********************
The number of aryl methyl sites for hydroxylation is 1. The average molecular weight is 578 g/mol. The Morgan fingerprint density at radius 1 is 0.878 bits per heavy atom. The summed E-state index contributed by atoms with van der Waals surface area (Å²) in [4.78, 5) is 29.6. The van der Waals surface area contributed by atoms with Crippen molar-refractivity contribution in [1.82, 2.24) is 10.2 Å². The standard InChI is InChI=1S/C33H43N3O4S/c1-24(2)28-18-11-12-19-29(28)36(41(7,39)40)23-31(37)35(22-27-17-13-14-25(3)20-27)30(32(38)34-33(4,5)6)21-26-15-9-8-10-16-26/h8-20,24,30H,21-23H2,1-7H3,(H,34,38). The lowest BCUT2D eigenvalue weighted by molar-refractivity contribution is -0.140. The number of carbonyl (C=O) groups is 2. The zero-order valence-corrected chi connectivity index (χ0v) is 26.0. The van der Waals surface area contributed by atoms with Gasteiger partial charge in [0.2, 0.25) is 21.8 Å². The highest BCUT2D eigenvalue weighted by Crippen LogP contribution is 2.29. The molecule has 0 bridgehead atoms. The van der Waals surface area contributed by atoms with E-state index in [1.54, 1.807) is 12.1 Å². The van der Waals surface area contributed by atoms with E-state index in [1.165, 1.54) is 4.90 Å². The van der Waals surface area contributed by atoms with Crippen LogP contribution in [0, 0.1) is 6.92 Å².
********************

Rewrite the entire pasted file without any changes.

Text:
The number of aryl methyl sites for hydroxylation is 1. The average molecular weight is 578 g/mol. The Morgan fingerprint density at radius 1 is 0.878 bits per heavy atom. The summed E-state index contributed by atoms with van der Waals surface area (Å²) in [4.78, 5) is 29.6. The van der Waals surface area contributed by atoms with Crippen molar-refractivity contribution in [1.82, 2.24) is 10.2 Å². The standard InChI is InChI=1S/C33H43N3O4S/c1-24(2)28-18-11-12-19-29(28)36(41(7,39)40)23-31(37)35(22-27-17-13-14-25(3)20-27)30(32(38)34-33(4,5)6)21-26-15-9-8-10-16-26/h8-20,24,30H,21-23H2,1-7H3,(H,34,38). The lowest BCUT2D eigenvalue weighted by molar-refractivity contribution is -0.140. The number of carbonyl (C=O) groups is 2. The zero-order valence-corrected chi connectivity index (χ0v) is 26.0. The van der Waals surface area contributed by atoms with Gasteiger partial charge in [0.2, 0.25) is 21.8 Å². The highest BCUT2D eigenvalue weighted by Crippen LogP contribution is 2.29. The molecule has 0 bridgehead atoms. The van der Waals surface area contributed by atoms with E-state index in [1.54, 1.807) is 12.1 Å². The van der Waals surface area contributed by atoms with E-state index in [1.165, 1.54) is 4.90 Å². The van der Waals surface area contributed by atoms with Crippen LogP contribution in [0, 0.1) is 6.92 Å².